Christmas tree lots expect a busy weekend, US Forest Service offers an alternative
Hundreds of trees are ready for what’s expected to be the busiest weekend of the season at the St. Paul Farmers’ Market tree lot.
“Here we sell somewhere in the neighborhood of 1,000 a year,” Ben Wolcyn, with Wolcyn Tree Farms and Nursery, said about the St. Paul location. The family business also sells trees wholesale and at a choose-and-cut farm.
“All-encompassing, we do between 25,000 to 50,000 Christmas trees per year,” he added.
Wolcyn, who is also the president of the Minnesota Christmas Tree Growers Association, told 5 EYEWITNESS NEWS there was a good crop of trees this year. The trees are old enough to be unaffected by the drought.
“All of these trees, the roots are so deep in the ground the moisture level didn’t affect them,” he said. “It’s kind of a future problem down the road.”
While there are plenty of trees in stock right now, demand is picking up with weeks to go until Christmas.
“Get out there early because the supply side of things will shut off at some point,” said Wolcyn. “Everyone will get a tree, it just might not be their first choice if they wait too long.”
The U.S. Forest Service is also offering another option to families who miss out on the good selection at lots and farms, or want to create a new family tradition. The agency is encouraging families to pick out and cut down a tree on National Forest System land, including in the Superior National Forest and Chippewa National Forest.
“There are plenty of trees out there for everyone,” said Christine Kolinski, the public affairs specialist for Superior National Forest.
A Christmas tree permit, administered by the USDA Forest Service, is required and each household is limited to two trees per year. Each tree costs $5. The agency recommends balsam fir or spruce trees.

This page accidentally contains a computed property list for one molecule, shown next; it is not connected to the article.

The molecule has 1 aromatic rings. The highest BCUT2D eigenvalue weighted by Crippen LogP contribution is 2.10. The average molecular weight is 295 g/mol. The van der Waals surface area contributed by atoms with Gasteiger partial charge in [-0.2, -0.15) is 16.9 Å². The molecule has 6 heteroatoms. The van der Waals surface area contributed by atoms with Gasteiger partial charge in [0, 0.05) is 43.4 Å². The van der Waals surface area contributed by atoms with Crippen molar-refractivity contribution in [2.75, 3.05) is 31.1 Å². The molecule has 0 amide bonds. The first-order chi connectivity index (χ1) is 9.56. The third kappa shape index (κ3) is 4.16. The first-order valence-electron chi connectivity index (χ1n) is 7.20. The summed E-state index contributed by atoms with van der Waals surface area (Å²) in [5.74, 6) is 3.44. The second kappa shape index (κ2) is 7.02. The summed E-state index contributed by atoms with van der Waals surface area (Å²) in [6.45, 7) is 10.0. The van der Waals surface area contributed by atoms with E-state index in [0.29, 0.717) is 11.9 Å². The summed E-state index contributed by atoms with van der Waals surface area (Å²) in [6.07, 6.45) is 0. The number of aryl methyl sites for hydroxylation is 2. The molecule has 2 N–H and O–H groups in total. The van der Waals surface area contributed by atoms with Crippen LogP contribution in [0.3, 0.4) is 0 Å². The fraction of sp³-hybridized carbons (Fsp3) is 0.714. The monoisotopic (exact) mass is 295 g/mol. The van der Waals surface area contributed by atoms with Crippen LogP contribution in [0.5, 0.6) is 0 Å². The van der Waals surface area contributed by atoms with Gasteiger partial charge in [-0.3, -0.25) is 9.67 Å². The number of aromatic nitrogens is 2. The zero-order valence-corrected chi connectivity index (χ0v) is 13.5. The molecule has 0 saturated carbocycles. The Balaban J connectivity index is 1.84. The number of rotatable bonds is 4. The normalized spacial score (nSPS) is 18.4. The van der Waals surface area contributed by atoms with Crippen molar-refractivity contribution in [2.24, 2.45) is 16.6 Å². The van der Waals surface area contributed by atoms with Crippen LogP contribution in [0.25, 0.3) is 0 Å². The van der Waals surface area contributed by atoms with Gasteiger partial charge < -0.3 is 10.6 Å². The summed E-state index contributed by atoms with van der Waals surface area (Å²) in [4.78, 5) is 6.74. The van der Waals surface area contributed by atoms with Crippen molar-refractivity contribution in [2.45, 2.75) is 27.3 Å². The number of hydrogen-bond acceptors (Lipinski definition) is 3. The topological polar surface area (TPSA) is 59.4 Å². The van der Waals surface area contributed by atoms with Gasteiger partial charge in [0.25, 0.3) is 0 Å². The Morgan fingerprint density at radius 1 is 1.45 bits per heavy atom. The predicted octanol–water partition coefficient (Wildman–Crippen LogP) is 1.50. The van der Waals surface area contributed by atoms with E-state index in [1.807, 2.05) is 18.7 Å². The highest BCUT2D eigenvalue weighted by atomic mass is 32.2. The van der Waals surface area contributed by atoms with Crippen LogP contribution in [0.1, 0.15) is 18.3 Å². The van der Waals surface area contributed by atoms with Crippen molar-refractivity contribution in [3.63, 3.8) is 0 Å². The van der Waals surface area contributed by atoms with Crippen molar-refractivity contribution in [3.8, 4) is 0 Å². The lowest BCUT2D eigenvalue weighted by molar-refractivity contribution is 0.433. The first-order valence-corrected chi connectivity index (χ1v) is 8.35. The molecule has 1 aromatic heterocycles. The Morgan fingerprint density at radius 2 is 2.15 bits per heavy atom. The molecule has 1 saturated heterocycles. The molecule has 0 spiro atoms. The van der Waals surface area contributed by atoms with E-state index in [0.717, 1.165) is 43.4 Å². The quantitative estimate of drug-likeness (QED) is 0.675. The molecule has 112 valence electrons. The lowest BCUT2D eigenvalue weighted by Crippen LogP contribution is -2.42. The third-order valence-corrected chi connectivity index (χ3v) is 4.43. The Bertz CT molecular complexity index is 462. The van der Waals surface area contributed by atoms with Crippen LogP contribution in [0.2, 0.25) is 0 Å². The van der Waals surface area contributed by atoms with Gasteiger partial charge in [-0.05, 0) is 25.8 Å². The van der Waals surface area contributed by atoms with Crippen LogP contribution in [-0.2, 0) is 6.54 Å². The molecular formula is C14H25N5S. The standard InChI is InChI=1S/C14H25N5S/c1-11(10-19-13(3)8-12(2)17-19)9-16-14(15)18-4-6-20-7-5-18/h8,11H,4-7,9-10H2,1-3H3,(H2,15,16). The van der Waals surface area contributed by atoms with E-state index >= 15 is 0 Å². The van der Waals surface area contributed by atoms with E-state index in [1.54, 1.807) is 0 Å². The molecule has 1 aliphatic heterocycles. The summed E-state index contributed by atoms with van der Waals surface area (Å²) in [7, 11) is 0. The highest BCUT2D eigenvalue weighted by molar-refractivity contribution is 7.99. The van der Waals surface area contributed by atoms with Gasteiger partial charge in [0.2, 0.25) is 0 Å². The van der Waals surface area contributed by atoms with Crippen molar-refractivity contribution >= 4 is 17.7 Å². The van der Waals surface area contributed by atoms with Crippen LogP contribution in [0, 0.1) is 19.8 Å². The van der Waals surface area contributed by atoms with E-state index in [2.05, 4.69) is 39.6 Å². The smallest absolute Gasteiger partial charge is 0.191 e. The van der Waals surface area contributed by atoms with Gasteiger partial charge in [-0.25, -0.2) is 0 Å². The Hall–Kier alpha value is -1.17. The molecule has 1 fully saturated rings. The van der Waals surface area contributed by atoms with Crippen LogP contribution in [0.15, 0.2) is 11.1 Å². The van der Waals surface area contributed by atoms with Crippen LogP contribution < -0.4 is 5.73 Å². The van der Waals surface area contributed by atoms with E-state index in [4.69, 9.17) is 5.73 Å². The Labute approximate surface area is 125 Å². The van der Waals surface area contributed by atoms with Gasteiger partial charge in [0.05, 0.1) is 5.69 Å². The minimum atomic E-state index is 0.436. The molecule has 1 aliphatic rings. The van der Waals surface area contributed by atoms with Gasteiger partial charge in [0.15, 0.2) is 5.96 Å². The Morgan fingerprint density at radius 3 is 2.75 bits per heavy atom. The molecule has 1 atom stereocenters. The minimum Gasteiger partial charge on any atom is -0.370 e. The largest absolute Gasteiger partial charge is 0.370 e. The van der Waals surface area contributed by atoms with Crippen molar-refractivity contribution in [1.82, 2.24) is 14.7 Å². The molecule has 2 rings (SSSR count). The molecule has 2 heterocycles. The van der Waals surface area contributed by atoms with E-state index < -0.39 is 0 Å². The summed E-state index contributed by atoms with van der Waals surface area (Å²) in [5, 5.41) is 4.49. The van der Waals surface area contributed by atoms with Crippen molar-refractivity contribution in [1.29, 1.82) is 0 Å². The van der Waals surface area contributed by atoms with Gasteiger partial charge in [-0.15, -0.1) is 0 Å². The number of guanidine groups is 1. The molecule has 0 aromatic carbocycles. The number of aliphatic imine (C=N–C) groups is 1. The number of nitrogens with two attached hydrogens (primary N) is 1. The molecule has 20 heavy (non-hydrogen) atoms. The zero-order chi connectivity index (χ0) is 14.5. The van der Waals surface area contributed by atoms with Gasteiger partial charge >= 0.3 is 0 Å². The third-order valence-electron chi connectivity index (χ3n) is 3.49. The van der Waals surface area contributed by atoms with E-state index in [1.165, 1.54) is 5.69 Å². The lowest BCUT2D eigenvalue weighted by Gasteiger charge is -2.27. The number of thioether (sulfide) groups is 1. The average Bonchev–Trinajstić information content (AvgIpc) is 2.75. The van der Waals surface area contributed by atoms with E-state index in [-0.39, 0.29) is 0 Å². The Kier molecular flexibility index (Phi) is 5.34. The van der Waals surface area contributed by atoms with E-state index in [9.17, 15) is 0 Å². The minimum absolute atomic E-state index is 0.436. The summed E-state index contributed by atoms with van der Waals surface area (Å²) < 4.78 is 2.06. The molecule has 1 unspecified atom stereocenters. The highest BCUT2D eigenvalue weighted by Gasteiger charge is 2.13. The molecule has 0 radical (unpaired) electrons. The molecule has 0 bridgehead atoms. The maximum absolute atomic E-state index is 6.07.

“We ask that you do not cut cedar or white pine,” said Kolinski, who shared a few other recommendations. “We ask people go 200 feet off any Forest Service road, away from water sources and campgrounds, or recreation areas. We also ask that when you cut your tree, cut it no more than six inches above the ground level and please do not cut the tops off of really pretty trees just to get that top portion of the tree.”
The annual Christmas tradition helps thin densely populated areas, which allows other trees to grow bigger and taller.
“It can also open up areas and provide wildlife forage,” said Kolinski. “And it helps reduce wildfire spread because balsam fir is a real good conduit to ignite, and it can get into the tops of trees and the fire can spread.”
Each tree cut this holiday season is a gift to help the health of the forests.
“It’s a great way to get out and get fresh air and get your family outside,” said Kolinski.
For information about how to get a permit, click here.
According to Wolcyn, his team will be selling trees at the St. Paul Farmers’ Market each weekday from 10 a.m. until 6 p.m. and on weekends from 9 a.m. until 7 p.m.